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The safer vulgar this with wonder see,
With costly silks we do adorn
These stalking pageants, made of clay, Whose very flowers, while they are worn,
But emblems are of our decay: Batter'd by sickness, or inflam’d by lust, Or undermin’d by time, we fall to dust.
Frailty of Beauty.
Aurelia sat alone,
Envious at Nature's new-born pride,
Alas! that Nature should revive
These flowers, which after winter's snow
Spring fresh again, and brisker show; And for our brighter sex so ill contrive !
Beauty, like them, a short-liv'd thing,
On us in vain she did bestow ;
Beauty, that only once can grow, An autumn has, but knows no second spring.
See how the feather'd blossoms through the air
Traverse a thousand various paths, to find On the impurer earth a place that's fair,
Courting the conduct of each faithless wind!
See how they seem to hover near their end,
Nicely supported on their doubtful wings, Yet all by an impulse of fate descend,
On dunghills some, some on the courts of kings.
Of warmest vapours, which the sun exhales,
All are compos’d; and in a short liv'd hour Their dazzling pride and coyest beauty falls,
Dissolv'd by Phoebus, or a weeping shower.
All of one matter form’d, to one return :
Their fall is greatest who are plac'd most high : Let not the proud presume, or poorest mourn:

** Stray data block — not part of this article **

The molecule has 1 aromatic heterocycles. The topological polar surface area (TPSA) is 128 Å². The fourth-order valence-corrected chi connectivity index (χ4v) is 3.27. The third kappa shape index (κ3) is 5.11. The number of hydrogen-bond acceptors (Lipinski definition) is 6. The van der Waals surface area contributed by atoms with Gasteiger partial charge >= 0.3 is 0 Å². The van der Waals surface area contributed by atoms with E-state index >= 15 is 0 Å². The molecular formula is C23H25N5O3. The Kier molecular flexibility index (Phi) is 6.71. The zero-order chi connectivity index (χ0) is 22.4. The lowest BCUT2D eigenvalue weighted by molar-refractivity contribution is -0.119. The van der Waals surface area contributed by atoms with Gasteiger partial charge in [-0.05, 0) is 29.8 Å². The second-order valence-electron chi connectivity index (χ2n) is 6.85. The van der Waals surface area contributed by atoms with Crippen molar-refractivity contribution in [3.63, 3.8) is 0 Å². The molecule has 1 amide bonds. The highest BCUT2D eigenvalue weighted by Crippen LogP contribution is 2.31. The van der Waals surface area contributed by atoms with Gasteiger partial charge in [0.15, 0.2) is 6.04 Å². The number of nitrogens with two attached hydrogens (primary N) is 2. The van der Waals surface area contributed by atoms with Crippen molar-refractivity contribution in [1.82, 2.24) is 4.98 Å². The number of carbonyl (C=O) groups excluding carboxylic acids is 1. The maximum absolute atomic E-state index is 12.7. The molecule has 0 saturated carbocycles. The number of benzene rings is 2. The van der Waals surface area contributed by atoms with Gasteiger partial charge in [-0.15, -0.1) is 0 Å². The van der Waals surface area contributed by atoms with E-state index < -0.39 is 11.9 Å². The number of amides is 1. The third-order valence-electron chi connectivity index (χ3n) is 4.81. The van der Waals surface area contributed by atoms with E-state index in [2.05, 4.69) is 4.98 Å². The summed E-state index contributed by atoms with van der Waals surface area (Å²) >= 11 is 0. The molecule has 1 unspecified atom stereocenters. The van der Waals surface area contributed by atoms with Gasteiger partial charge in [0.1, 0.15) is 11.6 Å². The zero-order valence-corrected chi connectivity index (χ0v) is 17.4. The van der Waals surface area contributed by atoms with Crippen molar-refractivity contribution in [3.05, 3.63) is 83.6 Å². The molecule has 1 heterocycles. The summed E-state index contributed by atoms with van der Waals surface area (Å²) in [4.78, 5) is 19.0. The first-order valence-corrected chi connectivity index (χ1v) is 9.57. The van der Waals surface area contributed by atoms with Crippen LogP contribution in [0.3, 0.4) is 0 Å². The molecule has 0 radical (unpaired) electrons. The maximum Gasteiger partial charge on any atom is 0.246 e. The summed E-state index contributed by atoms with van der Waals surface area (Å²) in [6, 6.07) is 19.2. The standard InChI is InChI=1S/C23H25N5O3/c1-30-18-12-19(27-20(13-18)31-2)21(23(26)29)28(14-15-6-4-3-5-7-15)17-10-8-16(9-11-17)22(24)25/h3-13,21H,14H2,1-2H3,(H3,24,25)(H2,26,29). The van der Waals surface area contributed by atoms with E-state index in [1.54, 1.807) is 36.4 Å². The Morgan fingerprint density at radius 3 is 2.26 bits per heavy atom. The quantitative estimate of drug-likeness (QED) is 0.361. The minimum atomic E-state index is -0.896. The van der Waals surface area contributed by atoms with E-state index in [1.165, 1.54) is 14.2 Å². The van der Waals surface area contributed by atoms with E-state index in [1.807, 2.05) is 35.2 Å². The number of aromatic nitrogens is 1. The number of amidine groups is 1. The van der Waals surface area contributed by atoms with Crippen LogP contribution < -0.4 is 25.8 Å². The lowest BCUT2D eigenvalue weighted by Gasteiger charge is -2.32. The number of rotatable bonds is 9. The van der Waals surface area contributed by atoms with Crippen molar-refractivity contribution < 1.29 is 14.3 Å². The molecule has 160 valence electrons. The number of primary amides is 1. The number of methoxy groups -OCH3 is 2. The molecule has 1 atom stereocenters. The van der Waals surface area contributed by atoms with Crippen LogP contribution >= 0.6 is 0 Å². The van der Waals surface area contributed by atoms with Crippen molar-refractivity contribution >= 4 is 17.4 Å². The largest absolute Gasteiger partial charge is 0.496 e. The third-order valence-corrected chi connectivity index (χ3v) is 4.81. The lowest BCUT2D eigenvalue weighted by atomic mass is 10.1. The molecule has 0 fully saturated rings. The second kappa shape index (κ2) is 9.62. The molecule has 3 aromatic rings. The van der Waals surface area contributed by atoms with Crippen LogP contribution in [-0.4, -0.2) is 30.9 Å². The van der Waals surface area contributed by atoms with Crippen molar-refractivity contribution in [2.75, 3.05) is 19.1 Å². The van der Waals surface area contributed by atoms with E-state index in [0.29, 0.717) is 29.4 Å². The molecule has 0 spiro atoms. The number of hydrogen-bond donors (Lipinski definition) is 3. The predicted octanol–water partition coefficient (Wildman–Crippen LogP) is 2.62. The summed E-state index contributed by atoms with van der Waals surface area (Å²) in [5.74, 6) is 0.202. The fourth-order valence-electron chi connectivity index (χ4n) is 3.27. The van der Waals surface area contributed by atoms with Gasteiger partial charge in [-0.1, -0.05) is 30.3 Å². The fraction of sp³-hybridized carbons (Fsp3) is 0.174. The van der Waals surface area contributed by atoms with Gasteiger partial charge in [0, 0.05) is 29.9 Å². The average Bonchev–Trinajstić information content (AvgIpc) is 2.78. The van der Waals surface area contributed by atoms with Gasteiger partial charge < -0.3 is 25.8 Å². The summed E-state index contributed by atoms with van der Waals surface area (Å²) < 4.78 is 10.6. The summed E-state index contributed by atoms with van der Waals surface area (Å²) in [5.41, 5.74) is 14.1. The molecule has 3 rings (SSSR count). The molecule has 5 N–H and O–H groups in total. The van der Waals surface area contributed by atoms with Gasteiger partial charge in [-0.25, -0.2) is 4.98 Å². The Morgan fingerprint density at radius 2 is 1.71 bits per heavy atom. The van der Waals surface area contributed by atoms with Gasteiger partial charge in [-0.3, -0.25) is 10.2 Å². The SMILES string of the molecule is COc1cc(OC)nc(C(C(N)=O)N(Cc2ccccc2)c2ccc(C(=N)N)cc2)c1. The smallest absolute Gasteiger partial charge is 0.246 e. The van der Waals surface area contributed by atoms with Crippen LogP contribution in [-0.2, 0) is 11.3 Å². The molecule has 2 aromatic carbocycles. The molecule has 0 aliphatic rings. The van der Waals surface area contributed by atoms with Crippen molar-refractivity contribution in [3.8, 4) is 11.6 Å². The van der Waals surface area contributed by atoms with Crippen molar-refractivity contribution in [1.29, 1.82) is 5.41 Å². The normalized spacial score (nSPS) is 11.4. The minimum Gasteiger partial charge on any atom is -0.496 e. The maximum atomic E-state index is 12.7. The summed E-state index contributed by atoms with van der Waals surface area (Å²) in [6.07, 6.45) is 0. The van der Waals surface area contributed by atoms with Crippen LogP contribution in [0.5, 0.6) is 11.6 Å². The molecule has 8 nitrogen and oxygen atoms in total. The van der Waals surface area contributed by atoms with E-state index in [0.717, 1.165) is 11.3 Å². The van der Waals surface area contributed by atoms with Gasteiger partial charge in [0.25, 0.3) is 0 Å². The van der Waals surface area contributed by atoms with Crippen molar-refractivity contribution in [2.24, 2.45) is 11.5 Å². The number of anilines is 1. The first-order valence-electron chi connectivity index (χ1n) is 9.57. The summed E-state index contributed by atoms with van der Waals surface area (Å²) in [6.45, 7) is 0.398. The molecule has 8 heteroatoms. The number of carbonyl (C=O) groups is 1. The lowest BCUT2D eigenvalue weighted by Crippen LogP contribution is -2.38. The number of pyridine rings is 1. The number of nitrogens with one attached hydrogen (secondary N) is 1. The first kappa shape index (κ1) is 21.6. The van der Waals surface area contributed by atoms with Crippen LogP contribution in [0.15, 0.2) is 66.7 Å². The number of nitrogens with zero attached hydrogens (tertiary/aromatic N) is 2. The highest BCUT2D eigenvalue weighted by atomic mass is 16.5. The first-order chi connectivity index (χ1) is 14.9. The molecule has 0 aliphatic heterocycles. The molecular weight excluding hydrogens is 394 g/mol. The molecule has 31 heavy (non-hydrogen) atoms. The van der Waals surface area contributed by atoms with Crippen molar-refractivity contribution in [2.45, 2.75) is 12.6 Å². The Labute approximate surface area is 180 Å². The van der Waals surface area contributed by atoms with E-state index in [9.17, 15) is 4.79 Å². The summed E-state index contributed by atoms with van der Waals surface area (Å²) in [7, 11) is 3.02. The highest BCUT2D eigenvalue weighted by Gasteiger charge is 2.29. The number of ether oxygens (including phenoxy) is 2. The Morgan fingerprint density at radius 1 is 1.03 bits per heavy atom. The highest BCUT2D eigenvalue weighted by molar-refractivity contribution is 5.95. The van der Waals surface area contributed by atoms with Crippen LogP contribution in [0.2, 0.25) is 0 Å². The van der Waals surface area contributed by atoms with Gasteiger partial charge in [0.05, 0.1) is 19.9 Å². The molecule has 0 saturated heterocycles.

Their fate's decreed, and every one must die.
Boast not of endless wealth, or noble birth ;
JOHN WILMOT, EARL OF ROCHESTER,
Was born in 1648, and died in 1680. The anecdotes of his life are too numerous for abridgment, and too well known to require insertion in this place.
INSULTING beauty, you mis-spend
Those frowns upon your slave ;
their hearts defend From all the charms
Your conquering eyes so partial are,
Or mankind is so dull,
They an inglorious freedom boast ;
I triumph in my chain ;
Nor am I unreveng'd, though lost, Nor you unpunish'd though unjust, When I alone, who love you most,
Am kill'd with your disdain.
SIR FRANCIS FANE.
This author, who was grandson to the Earl of Westmoreland, and Knight of the Bath, is very highly commended by Langbaine. Besides a few poems printed in Tate's Miscellanies, he published two plays, viz. “ Love in the Dark,” a comedy, 1675, and “ The Sacrifice,” a tragedy, 1686 ; and a masque. The following is extracted from his comedy
Cupid, I scorn to beg the art
From thy imaginary throne,
Or how to heal my own.
If she be coy, my airy mind
Love is a game ; hearts are the prize;
When either's won